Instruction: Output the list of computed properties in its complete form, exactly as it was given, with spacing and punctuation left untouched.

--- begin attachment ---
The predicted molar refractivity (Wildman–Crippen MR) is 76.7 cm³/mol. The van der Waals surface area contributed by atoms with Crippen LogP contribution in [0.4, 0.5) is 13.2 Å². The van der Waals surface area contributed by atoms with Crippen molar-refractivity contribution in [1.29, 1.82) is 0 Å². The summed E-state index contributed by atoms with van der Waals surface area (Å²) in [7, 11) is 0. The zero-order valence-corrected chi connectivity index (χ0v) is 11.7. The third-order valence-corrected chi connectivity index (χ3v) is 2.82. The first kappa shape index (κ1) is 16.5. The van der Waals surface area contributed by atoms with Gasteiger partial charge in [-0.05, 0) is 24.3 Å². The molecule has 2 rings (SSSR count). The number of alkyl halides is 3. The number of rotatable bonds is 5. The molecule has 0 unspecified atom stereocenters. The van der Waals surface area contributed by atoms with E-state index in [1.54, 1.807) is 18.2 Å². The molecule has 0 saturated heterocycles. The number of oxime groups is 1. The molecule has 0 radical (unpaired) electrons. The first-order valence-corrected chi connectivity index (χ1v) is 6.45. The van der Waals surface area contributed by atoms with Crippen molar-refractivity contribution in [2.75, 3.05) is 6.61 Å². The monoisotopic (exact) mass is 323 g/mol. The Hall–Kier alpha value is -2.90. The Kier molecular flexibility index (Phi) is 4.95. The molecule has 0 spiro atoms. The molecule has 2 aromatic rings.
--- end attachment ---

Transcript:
The predicted molar refractivity (Wildman–Crippen MR) is 76.7 cm³/mol. The van der Waals surface area contributed by atoms with Crippen LogP contribution in [0.4, 0.5) is 13.2 Å². The van der Waals surface area contributed by atoms with Crippen molar-refractivity contribution in [1.29, 1.82) is 0 Å². The summed E-state index contributed by atoms with van der Waals surface area (Å²) in [7, 11) is 0. The zero-order valence-corrected chi connectivity index (χ0v) is 11.7. The third-order valence-corrected chi connectivity index (χ3v) is 2.82. The first kappa shape index (κ1) is 16.5. The van der Waals surface area contributed by atoms with Gasteiger partial charge in [-0.05, 0) is 24.3 Å². The molecule has 2 rings (SSSR count). The number of alkyl halides is 3. The number of rotatable bonds is 5. The molecule has 0 unspecified atom stereocenters. The van der Waals surface area contributed by atoms with E-state index in [1.54, 1.807) is 18.2 Å². The molecule has 0 saturated heterocycles. The number of oxime groups is 1. The molecule has 0 radical (unpaired) electrons. The first-order valence-corrected chi connectivity index (χ1v) is 6.45. The van der Waals surface area contributed by atoms with Crippen molar-refractivity contribution in [2.75, 3.05) is 6.61 Å². The monoisotopic (exact) mass is 323 g/mol. The Hall–Kier alpha value is -2.90. The Kier molecular flexibility index (Phi) is 4.95. The molecule has 0 spiro atoms. The molecule has 2 aromatic rings.